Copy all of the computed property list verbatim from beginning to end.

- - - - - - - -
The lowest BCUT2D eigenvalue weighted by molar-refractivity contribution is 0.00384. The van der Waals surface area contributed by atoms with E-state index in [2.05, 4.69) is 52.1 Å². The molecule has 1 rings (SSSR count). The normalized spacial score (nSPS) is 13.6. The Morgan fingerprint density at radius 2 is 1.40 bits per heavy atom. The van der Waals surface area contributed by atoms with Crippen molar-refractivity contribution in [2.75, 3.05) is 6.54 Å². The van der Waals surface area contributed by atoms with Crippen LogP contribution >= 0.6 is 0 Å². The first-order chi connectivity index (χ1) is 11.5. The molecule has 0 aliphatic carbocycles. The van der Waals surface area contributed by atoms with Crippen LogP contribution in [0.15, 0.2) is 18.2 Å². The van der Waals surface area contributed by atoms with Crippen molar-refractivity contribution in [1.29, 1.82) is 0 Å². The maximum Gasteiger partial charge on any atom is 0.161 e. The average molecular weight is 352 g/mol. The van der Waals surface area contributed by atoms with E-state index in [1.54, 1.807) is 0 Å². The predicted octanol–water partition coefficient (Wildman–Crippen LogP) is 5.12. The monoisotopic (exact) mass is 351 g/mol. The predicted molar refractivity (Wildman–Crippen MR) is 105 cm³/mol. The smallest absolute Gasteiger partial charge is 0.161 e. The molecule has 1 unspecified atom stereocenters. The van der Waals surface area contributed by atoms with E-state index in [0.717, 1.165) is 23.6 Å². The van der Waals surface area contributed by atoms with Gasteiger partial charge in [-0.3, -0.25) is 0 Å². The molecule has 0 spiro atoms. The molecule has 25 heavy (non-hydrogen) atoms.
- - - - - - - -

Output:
The lowest BCUT2D eigenvalue weighted by molar-refractivity contribution is 0.00384. The van der Waals surface area contributed by atoms with E-state index in [2.05, 4.69) is 52.1 Å². The molecule has 1 rings (SSSR count). The normalized spacial score (nSPS) is 13.6. The Morgan fingerprint density at radius 2 is 1.40 bits per heavy atom. The van der Waals surface area contributed by atoms with Crippen molar-refractivity contribution in [2.75, 3.05) is 6.54 Å². The van der Waals surface area contributed by atoms with Crippen LogP contribution >= 0.6 is 0 Å². The first-order chi connectivity index (χ1) is 11.5. The molecule has 0 aliphatic carbocycles. The van der Waals surface area contributed by atoms with Crippen LogP contribution in [0.15, 0.2) is 18.2 Å². The van der Waals surface area contributed by atoms with Crippen molar-refractivity contribution in [1.29, 1.82) is 0 Å². The maximum Gasteiger partial charge on any atom is 0.161 e. The average molecular weight is 352 g/mol. The van der Waals surface area contributed by atoms with E-state index in [1.54, 1.807) is 0 Å². The predicted octanol–water partition coefficient (Wildman–Crippen LogP) is 5.12. The monoisotopic (exact) mass is 351 g/mol. The predicted molar refractivity (Wildman–Crippen MR) is 105 cm³/mol. The smallest absolute Gasteiger partial charge is 0.161 e. The molecule has 1 unspecified atom stereocenters. The van der Waals surface area contributed by atoms with E-state index in [0.717, 1.165) is 23.6 Å². The van der Waals surface area contributed by atoms with Gasteiger partial charge in [-0.3, -0.25) is 0 Å². The molecule has 0 spiro atoms. The molecule has 25 heavy (non-hydrogen) atoms.